From there it was on to Boston College, where he played two years of junior varsity before “it was the end of the road for me.” Still, the experience proved invaluable.
“I just loved hockey, going to games and being around the game. It was a passion,” said McDonald. “I was roomates with Kenny Hodge and Eddie McCarthy there were both on the BC varsity, and I went to as many games, home and away, as humanly possible.
“As it turns out, I went to graduate school for sports management and had to do an internship (in 1988). My friendship with Kenny helped set up an interview for me, through his dad (Ken Hodge Sr.) with Phil Esposito, who was the GM of the New York Rangers. I wound up doing an internship with the Rangers for the entire 1988-89 NHL season.”
Esposito was fired by the Rangers in 1989 just as McDonald was ending grad school, and 35-year-old Neil Smith was hired by the Rangers. As the youngest general manager in the NHL Smith wanted to make some changes, and one of those was promoting the person McDonald did his internship with. That, in turn, created a full-time job for him as Director of Public Relations. Working closely with both Smith and the assistant GM, Lynn native Larry Pleau, he gained “a ton of experience.”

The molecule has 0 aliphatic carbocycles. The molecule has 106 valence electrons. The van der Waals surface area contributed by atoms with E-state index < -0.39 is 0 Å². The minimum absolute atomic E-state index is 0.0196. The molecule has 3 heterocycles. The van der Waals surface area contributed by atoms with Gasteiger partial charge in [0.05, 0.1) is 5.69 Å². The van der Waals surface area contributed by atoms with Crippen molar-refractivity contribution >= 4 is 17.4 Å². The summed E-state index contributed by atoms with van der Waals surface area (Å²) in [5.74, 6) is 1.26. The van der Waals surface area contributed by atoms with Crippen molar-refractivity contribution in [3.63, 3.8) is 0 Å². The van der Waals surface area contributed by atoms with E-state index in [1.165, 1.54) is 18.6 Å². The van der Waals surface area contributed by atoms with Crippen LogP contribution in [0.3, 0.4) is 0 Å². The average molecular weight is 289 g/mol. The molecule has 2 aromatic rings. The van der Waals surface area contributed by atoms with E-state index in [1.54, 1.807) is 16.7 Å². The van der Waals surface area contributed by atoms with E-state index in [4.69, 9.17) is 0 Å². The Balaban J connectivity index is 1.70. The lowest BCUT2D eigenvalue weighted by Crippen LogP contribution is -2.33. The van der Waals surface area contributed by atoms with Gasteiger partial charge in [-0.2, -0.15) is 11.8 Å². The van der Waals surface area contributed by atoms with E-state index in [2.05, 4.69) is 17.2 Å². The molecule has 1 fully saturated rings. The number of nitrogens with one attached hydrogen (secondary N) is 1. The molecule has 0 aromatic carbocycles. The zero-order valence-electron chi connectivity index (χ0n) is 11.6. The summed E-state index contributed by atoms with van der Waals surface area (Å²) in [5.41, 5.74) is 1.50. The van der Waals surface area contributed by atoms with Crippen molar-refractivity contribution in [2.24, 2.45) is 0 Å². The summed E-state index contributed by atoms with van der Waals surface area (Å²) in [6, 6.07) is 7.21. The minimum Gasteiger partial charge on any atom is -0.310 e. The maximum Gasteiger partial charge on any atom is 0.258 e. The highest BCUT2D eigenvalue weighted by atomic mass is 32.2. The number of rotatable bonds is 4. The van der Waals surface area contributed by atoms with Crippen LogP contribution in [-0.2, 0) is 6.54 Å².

During the ‘94-95 lockout, he’d go with Pleau to college and AHL games (the Rangers’ minor league team was in Binghamton, N.Y., 5 hours away) and cut his teeth as a scout. Pleau would tell him what the organization was looking for in its game reports, and they’d spent the car rides home discussing what they had just seen.
McDonald won a Stanley Cup with the Rangers in 1994 and began scouting full-time for them in 1995. When Smith was let go by the Rangers in 2001 Pleau had already moved to St. Louis, so McDonald followed him and has worked for the Blues ever since.